Another thing that could be fun would be to get a bunch of small colorful paper lanterns from a party store and string them up in the depth above the props so that you have so more color and interactive lighting with the people moving around between them. You could put LEDs in them or small peanut bulbs.
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#5 Lee Burnett

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Posted 03 March 2016 - 06:22 PM

Hmm, that's good advice. I was mainly thinking soft ambient bounce light because there will be multiple props with different coloured cards and illustrated details. Therefore they need some emphasis and don't want them lost in silhouette. That being said, I think we have some freedom to mess with it, the storyboard follows a sequence, but it's rough, and thinking it through now we can cut from silhouettes, to bright fill, to contrast.

 

How would you go about lighting the backdrop with one 2K? I don't really want a big hotspot, or strong sidelight. If I had 2 x 2k's then I'd diffuse them both from either side, but not sure with one?

 

Base ISO on FS7 is 2000 - so still pretty high. 

 

I'm doing another recce tomorrow and going through storyboard again, so I'll get some lighting references and a light setup sketch / diagram done after that to help cement this all.

Thanks


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#6 Satsuki Murashige

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Posted 03 March 2016 - 07:39 PM

How would you go about lighting the backdrop with one 2K? I don't really want a big hotspot, or strong sidelight. If I had 2 x 2k's then I'd diffuse them both from either side, but not sure with one?


I was thinking that you could backlight through the paper with the 2K at full flood, but you do need enough room to back the light up far enough away. The idea was to have a circular beam. If you want a completely even look, then spreading the Redheads out so that the beams overlap would be better.
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#7 Lee Burnett

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Posted 07 March 2016 - 06:34 AM

Thanks Satsuki, arfter doing another recce and camera tests in the space, I reckon we will use a 2k Blondie from behind, flooding the paper. We have about 7-9 feet behind the colorama, do you reckon this would be enough space behind to get a decent flood on the backdrop?

 

We will be showing roughly 8feet width of the colorama on the widest shot, any idea how to work out the rough flood of a 2k from about 8 feet distance? It doesn't really matter if we get some gradient.

The other option would be to bounce the blondie off the back wall of the room.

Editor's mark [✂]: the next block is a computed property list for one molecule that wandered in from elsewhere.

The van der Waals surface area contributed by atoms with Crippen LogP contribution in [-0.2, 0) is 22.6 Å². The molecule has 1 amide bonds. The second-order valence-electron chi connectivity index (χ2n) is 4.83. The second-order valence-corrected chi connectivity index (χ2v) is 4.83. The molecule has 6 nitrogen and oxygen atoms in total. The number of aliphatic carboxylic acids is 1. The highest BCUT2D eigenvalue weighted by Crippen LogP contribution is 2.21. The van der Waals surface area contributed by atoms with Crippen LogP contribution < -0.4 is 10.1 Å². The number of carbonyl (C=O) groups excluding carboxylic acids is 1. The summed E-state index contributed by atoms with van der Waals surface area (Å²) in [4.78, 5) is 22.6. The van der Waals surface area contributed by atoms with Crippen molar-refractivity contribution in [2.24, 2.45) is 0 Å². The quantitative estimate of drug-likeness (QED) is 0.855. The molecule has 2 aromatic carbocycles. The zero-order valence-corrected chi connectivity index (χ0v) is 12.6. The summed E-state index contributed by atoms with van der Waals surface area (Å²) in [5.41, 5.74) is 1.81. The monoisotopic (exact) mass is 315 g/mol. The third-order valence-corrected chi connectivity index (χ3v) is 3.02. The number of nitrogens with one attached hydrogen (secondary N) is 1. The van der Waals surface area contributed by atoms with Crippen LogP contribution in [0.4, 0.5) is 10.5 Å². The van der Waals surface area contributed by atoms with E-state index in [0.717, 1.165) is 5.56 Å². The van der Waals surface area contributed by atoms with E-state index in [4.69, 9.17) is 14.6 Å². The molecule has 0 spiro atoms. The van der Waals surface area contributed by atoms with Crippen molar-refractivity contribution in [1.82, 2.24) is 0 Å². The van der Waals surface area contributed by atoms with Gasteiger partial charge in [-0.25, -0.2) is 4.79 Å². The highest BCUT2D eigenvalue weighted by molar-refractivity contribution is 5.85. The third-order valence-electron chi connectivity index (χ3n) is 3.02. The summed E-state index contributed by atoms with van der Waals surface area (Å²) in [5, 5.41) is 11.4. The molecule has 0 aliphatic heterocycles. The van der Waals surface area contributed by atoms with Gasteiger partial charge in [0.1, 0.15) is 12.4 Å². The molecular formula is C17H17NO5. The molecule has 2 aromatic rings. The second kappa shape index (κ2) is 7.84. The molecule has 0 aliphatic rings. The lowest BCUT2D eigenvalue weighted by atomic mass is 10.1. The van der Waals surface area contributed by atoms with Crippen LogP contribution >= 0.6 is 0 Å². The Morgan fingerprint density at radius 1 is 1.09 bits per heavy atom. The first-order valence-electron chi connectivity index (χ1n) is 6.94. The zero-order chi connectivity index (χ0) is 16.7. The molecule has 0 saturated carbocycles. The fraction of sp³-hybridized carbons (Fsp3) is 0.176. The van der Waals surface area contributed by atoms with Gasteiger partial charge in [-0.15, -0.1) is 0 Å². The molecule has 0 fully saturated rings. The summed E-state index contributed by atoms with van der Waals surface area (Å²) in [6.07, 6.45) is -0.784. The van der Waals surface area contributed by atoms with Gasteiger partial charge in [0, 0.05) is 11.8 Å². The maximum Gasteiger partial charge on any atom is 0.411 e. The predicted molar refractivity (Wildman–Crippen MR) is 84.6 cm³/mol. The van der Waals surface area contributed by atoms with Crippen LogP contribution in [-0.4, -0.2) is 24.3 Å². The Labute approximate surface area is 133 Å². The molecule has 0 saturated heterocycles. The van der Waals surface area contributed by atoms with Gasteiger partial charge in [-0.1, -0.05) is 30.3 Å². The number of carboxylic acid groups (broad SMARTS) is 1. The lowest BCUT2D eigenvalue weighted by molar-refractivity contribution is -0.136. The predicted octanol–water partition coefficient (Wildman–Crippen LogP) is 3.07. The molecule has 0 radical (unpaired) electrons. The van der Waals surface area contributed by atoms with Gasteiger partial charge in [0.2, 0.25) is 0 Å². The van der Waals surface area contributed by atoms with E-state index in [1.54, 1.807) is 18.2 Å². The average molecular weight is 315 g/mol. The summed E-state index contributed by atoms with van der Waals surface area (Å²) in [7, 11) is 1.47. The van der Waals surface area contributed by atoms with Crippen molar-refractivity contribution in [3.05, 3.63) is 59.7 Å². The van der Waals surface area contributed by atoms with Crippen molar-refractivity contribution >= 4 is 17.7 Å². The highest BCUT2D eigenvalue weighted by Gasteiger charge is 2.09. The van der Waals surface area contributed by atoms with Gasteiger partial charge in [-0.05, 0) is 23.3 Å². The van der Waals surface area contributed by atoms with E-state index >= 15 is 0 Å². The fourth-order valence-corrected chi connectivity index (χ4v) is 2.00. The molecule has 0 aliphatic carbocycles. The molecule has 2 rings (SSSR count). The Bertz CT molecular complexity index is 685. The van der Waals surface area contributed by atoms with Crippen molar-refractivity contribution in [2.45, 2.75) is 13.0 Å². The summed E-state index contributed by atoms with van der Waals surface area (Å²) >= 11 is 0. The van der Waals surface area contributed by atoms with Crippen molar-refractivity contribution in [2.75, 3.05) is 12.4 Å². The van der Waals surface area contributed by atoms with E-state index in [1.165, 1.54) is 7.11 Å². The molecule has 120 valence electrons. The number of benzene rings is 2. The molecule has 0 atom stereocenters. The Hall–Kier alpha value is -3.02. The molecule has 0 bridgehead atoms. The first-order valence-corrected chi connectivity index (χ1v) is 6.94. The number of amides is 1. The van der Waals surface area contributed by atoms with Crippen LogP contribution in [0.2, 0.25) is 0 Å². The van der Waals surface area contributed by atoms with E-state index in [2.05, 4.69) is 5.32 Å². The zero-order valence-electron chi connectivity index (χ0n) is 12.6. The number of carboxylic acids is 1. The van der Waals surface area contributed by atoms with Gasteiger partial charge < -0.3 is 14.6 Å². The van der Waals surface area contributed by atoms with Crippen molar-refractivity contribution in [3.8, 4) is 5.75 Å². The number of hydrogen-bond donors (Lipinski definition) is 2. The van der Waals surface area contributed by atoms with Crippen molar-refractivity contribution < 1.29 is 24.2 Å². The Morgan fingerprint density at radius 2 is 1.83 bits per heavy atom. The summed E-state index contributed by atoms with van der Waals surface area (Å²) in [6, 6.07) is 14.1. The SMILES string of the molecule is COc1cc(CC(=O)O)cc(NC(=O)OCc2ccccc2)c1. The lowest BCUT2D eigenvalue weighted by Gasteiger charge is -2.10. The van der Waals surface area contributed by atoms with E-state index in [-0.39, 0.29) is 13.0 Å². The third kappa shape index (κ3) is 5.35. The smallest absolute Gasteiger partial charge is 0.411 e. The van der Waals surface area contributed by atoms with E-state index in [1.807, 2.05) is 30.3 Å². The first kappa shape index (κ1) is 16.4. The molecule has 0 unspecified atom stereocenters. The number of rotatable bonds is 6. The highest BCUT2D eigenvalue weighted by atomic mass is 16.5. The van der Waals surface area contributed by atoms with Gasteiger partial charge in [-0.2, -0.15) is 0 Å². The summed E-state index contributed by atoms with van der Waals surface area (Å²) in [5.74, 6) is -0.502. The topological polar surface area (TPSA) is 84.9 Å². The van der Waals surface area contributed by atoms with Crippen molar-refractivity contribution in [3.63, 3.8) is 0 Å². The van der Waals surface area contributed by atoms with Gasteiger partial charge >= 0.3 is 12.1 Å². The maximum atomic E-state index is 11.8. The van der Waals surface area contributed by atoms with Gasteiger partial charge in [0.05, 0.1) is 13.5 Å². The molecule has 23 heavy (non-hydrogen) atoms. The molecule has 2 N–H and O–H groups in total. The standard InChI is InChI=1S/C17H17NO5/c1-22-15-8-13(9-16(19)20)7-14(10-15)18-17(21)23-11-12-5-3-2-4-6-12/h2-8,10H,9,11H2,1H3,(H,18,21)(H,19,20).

Also, would you just ND the light in order to control exposure of backrop?

Going to make a rough lighting plan of the location and set to work out how we are going to light the talent and objects.

We will have a 2k blondie and 3 redheads to work with on the talent.

 

Thanks


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#8 Lee Burnett

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Posted 07 March 2016 - 07:16 AM

Here is a rough layout drawn on the shot designer app. Very useful app.

 

So the top line is the colorama... it is 9 feet wide.

 

The light behind is a 2k blondie, we have 7-8 feet of distance behind the colorama. It is a beige coloured colorama.

 

The 2 people will vary, one or two shots are 3 people. mostly 1 person

 

The line below the 2 people is a line for placing the paper props. They will be cut out of card and fit into a rail system. They will always be dead flat with the camera.

 

Then I have 2 redheads bouncing off the ceiling to camera right. This will hopefully give a soft, but contrasty look to faces with shadows on faces, but eliminate shadows from the cutouts.

 

A redhead through big diff to camera left to keep consistent exposure of the cutouts and fill on faces, not bounced off ceiling.

 

We will have another 2k blondie to play with. So not sure whether to replace 2 bounced redhead key lights with a 2k?

 

This is the illustrator who is designing the cutouts, so you get an idea of the style / colour pallettes, and reasoning for it being quite flat - http://owendavey.com/

 

I will be gelling the back 2k, from blue to orange throughout, as there is a sun rising on the background colorama in the song, so want the colour to change on the backdrop.

 

IMG_1215.jpg


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#9 Satsuki Murashige

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Posted 07 March 2016 - 02:05 PM

I reckon we will use a 2k Blondie from behind, flooding the paper. We have about 7-9 feet behind the colorama, do you reckon this would be enough space behind to get a decent flood on the backdrop?